Massachusetts Upholds Trigger-Lock Law
Krey, Patrick, The New American
On March 11, the Boston Globe reported that the Massachusetts Supreme Judicial Court (SJC) upheld "a state law requiring trigger locks on guns kept in people's homes." Gun grabbers such as the Brady Center to Prevent Gun Violence and the local District Attorney's office rejoiced at the decision. The Court held that the Second Amendment does not restrict the right of Massachusetts to impose its own rules on gun ownership. The unanimous decision held, "We conclude that the legal obligation safely to secure firearms in [state law] is not unconstitutional."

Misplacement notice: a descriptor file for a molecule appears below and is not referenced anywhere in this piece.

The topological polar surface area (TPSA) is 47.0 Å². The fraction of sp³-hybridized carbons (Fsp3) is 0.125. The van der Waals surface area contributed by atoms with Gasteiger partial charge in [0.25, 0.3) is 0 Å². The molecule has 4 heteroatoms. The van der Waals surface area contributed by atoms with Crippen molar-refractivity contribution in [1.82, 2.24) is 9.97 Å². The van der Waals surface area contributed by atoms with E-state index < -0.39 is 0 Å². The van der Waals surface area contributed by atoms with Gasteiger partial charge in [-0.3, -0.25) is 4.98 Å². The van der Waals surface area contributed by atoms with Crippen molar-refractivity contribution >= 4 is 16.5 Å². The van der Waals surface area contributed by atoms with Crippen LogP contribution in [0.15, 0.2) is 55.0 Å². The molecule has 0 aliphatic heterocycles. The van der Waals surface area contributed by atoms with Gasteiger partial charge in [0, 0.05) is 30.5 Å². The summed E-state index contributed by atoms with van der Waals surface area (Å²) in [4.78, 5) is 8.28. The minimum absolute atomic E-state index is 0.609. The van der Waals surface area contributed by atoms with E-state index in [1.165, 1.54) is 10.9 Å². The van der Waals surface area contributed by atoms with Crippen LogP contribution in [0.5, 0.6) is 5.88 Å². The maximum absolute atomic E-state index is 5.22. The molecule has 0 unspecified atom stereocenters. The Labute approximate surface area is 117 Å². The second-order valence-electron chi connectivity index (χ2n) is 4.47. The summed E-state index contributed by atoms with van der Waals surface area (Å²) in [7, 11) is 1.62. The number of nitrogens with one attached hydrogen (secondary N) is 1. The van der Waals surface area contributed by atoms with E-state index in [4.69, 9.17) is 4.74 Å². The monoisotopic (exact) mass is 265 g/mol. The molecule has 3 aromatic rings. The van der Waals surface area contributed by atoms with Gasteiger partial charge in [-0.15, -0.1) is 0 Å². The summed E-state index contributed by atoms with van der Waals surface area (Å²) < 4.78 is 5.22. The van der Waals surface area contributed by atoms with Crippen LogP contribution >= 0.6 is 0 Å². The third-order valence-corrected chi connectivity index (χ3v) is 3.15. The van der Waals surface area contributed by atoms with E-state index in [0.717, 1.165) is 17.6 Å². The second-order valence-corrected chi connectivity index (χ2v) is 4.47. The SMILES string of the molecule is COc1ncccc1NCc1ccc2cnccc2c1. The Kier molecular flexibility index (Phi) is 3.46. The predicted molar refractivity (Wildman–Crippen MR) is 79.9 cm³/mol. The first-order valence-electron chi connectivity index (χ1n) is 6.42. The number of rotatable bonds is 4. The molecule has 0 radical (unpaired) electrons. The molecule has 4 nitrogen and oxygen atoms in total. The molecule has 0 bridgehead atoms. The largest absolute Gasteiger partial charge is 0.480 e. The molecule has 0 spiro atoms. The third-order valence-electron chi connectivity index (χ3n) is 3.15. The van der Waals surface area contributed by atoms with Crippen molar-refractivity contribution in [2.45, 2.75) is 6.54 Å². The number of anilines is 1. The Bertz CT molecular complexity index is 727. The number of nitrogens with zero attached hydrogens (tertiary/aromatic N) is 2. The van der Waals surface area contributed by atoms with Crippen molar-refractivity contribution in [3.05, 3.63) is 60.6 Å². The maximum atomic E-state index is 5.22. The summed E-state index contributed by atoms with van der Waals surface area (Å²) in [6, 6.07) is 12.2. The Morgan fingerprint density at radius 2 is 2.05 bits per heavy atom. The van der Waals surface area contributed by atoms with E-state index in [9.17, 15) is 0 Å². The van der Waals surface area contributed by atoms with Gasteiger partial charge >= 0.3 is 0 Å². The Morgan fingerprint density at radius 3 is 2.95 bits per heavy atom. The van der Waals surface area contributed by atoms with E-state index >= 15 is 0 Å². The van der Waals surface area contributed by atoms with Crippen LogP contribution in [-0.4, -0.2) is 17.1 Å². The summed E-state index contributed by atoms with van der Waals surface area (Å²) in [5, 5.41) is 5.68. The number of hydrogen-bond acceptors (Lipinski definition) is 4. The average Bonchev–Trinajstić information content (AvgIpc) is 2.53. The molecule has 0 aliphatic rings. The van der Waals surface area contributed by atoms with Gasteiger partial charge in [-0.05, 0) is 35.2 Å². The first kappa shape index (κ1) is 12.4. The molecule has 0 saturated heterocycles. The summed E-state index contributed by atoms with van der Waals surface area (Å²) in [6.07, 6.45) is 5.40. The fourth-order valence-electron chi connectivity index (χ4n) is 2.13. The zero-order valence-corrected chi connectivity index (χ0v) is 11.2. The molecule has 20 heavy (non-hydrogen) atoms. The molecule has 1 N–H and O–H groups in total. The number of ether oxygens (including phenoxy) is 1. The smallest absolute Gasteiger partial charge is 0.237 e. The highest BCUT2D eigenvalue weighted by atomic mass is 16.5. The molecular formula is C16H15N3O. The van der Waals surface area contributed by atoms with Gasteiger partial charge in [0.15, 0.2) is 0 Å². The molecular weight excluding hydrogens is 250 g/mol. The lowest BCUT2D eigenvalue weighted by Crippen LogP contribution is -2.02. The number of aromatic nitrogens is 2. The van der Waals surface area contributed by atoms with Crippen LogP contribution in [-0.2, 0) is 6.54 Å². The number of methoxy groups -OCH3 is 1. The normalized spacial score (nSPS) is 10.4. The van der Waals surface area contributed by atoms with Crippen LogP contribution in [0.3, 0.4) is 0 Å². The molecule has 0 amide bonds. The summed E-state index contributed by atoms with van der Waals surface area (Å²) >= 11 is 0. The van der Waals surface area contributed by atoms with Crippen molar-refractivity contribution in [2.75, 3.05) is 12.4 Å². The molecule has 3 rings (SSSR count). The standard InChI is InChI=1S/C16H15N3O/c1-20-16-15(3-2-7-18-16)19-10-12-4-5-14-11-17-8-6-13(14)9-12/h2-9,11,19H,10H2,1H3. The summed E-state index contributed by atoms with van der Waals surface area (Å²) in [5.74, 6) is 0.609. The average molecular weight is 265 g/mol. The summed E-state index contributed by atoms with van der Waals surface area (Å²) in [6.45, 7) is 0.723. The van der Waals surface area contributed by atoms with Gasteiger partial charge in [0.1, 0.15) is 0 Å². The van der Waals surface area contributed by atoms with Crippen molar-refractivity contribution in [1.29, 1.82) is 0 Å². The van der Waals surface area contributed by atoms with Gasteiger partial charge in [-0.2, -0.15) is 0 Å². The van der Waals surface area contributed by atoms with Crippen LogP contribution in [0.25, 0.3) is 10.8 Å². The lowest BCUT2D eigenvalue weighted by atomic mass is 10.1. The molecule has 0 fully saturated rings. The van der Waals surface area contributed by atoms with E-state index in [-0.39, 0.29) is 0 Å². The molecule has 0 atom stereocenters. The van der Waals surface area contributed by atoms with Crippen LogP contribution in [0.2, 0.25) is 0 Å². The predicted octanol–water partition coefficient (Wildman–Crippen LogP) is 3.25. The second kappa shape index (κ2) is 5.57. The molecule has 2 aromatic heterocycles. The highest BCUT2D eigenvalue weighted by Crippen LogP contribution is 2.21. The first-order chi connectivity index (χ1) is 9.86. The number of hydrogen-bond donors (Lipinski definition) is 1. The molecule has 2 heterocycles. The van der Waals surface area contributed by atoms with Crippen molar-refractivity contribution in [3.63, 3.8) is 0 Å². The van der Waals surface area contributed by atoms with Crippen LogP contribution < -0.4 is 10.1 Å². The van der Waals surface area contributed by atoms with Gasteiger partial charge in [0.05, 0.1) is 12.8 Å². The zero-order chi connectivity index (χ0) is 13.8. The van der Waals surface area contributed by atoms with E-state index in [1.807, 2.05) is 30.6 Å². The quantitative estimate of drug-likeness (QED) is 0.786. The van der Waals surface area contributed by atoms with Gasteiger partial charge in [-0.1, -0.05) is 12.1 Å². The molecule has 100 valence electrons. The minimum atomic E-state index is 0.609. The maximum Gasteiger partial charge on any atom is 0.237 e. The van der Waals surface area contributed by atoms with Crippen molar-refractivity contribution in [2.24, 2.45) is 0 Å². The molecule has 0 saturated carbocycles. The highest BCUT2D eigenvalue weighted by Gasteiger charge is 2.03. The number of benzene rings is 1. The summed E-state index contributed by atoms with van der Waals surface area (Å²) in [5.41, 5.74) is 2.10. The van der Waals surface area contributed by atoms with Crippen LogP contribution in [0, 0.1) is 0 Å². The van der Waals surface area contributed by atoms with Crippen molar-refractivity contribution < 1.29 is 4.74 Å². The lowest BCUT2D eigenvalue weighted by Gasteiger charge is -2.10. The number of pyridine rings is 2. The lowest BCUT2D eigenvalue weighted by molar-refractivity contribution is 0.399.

In a similar ruling, the SJC upheld the conviction of a man who had argued that the Second Amendment guarantee to bear arms trumped state law that makes it a crime for an unlicensed person to possess a handgun in Massachusetts. SJC Justice Ralph Gants wrote that the 1875 U.S. Supreme Court ruling in Cruikshank still remains in force and gives states the authority to chart their own courses when it comes to regulating firearms and ammunition. "Under Cruikshank, the Second Amendment imposes no limitations on the ability of the Massachusetts Legislature to regulate the possession of firearms and ammunition. …